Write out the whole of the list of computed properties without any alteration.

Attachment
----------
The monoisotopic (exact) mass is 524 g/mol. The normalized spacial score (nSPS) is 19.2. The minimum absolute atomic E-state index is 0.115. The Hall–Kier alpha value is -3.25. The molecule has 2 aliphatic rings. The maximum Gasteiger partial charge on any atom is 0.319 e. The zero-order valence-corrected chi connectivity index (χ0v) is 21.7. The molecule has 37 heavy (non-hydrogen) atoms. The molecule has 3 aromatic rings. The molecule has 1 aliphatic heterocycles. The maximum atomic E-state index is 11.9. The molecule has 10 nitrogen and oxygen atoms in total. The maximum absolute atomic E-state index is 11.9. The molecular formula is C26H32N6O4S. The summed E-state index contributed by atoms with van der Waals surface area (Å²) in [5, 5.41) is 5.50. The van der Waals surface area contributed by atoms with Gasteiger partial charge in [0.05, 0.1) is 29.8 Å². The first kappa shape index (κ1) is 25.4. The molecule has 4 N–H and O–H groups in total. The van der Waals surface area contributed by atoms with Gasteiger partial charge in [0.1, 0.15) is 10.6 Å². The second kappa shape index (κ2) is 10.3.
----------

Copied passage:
The monoisotopic (exact) mass is 524 g/mol. The normalized spacial score (nSPS) is 19.2. The minimum absolute atomic E-state index is 0.115. The Hall–Kier alpha value is -3.25. The molecule has 2 aliphatic rings. The maximum Gasteiger partial charge on any atom is 0.319 e. The zero-order valence-corrected chi connectivity index (χ0v) is 21.7. The molecule has 37 heavy (non-hydrogen) atoms. The molecule has 3 aromatic rings. The molecule has 1 aliphatic heterocycles. The maximum atomic E-state index is 11.9. The molecule has 10 nitrogen and oxygen atoms in total. The maximum absolute atomic E-state index is 11.9. The molecular formula is C26H32N6O4S. The summed E-state index contributed by atoms with van der Waals surface area (Å²) in [5, 5.41) is 5.50. The van der Waals surface area contributed by atoms with Gasteiger partial charge in [0.05, 0.1) is 29.8 Å². The first kappa shape index (κ1) is 25.4. The molecule has 4 N–H and O–H groups in total. The van der Waals surface area contributed by atoms with Gasteiger partial charge in [0.1, 0.15) is 10.6 Å². The second kappa shape index (κ2) is 10.3.